World War Z

By Jared Young

Mailed on June 19, 2013

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Dear Marc Forster

Dear Marc,

We love you, Marc. You know that, don't you? We care for you. We just want the best for you. That's why we're writing this letter. Because you have a problem. Everyone sees it. They see it, but they don't necessarily understand it--and that's the heart of the issue: common sense, comprehension, spatial logic. You've given up on these things. You've given up on us, Marc. You've given up on your audience.

You're an addict.

There…I said it.

How did it start? Did some older kids trick you into it? You've been hanging out with that Paul Greengrass again, haven't you? And now you're hooked on the crystal meth of cinematographic styles: the hand-held shaky-cam. Cheap, easy thrills--that's what you're after. And it's clear, with World War Z, that you just can't handle them.

I can't help but feel like this is partly our fault. Much of the respect for Monster's Ball and Finding Neverland was accorded (disproportionately, maybe) towards the actors: Halle Berry, for her Oscar-winning performance; Johnny Depp for his Oscar-nominated performance. The knock on you, Marc, was that you were invisible behind the camera. In an industry so obsessed with style, that praises big personalities not for their talent or skill but merely for their bigness, the proletarian competence of your filmmaking went unnoticed. And I feel like maybe you took that inattention to heart.

And so we ended up with Quantum of Solace. It was…not good. While Hollywood might sometimes fall short in delivering coherent narrative or moral complexity, it rarely produces something as ugly as your follow-up to the dashing James Bond reboot Casino Royale.. It's one of the most incomprehensible studio films. Ever. Of all time.

Don't bother with the excuses, Marc. I've heard them all before. Sure, yes, it was your first pure action movie and maybe you were overcompensating for your inexperience. And, yeah, all the other cool directors were doing it, too: JJ Abrams, Alfonso Cuaron. But you took their spasmic kineticism to a whole new level. You mistook agitation for excitement, obscurity for intensity. You thought that your epileptic camera and impressionistic editing mimicked the turmoil taking place within the world of the movie, when, in fact, it was causing sensual turmoil in the world of the movie theater. It was assaulting. You assaulted us, Marc.

And here you are, making the same mistakes in World War Z.

Sure, the eye adjusts--after a while. But by then it's too late. We've already missed much of what happens in the opening action scene, as we follow a former United Nations diplomat/mercenary/doctor (Brad Pitt's professional history is about as clear as the camerawork) and his family as they escape from a Philadelphia traffic jam overrun by the sprinting undead. Later, he's trapped in a stairwell. And attacked (I think). And (somehow) escapes. Then (possibly) runs.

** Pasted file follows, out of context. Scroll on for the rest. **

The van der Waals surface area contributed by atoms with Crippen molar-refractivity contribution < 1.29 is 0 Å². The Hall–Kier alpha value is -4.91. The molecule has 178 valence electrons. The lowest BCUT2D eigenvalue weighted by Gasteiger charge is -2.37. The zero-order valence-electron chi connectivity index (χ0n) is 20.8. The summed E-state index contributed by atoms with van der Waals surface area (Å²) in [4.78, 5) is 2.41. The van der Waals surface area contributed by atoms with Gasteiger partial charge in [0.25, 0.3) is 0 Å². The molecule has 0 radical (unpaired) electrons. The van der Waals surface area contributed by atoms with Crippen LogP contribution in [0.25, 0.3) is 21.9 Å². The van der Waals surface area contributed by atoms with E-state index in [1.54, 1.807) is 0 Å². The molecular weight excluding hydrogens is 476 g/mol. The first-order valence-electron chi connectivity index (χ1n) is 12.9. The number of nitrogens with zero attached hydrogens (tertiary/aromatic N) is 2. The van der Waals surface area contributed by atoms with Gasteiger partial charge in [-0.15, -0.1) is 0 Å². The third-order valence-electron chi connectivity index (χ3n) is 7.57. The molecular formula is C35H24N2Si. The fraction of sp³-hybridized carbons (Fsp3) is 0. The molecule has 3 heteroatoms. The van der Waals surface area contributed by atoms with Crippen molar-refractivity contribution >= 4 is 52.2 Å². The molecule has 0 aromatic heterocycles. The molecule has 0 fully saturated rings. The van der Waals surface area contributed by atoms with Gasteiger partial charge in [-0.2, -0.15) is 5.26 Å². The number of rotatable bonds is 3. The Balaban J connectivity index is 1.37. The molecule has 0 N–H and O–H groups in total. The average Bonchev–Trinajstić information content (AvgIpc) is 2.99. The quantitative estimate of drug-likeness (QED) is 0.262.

It's an imitation of action. And a bad one. But worse, it clouds some potentially interesting moments. When Pitt and his family find themselves trapped in a drug store besieged by looters, a policeman appears, seems about to help them, but instead walks past and starts pulling items off the shelf. What we are just barely able to catch a glimpse of (since the inattentive camera immediately swings back for a reaction shot) is that the officer is sweeping boxes of baby formula into his arms. What could have been a poignant way to demonstrate how individual desperation leads to collapse of the infrastructure is, instead, a gimmicky, meaningless misdirect.

But I wouldn't be writing this intervention letter to you, Marc, if I didn't think there was light at the end of the tunnel. You're not a lost cause. As much self-destructive obfuscation as there is in World War Z, there is hope, too.

After an hour-and-a-half of messy chase scenes and generic CGI shots of hundreds of thousands of human bodies hurling themselves against walls and windows and sometimes twining together like a colony of ants, the climax of the movie take place in a quiet laboratory, and unfolds slowly, silently, with a clear sense of the surrounding space and how the characters are moving through it. Finally your camera settles down (the operator's arms got tired, I guess) and we get a sequence that captures the queer tension inherent in all zombie movies, the isolation, the creeping sense of danger.

It's credit to you, in a summer season that seems the apex of Hollywood's penchant for inhuman, empty spectacle, that this mostly-inhuman, mostly-empty spectacle resolves in a moment of complete stillness. It's the one part of the film that works.

Please, Marc. We love you. We want you to get better. And you've already proven that you can. Please give up the hand-held shaky-cam. It's destroying you. And it's destroying us (seriously, I think I'm developing astigmatism).

There's a car waiting outside. We've already packed a bag for you.

The rest of your life begins right now.



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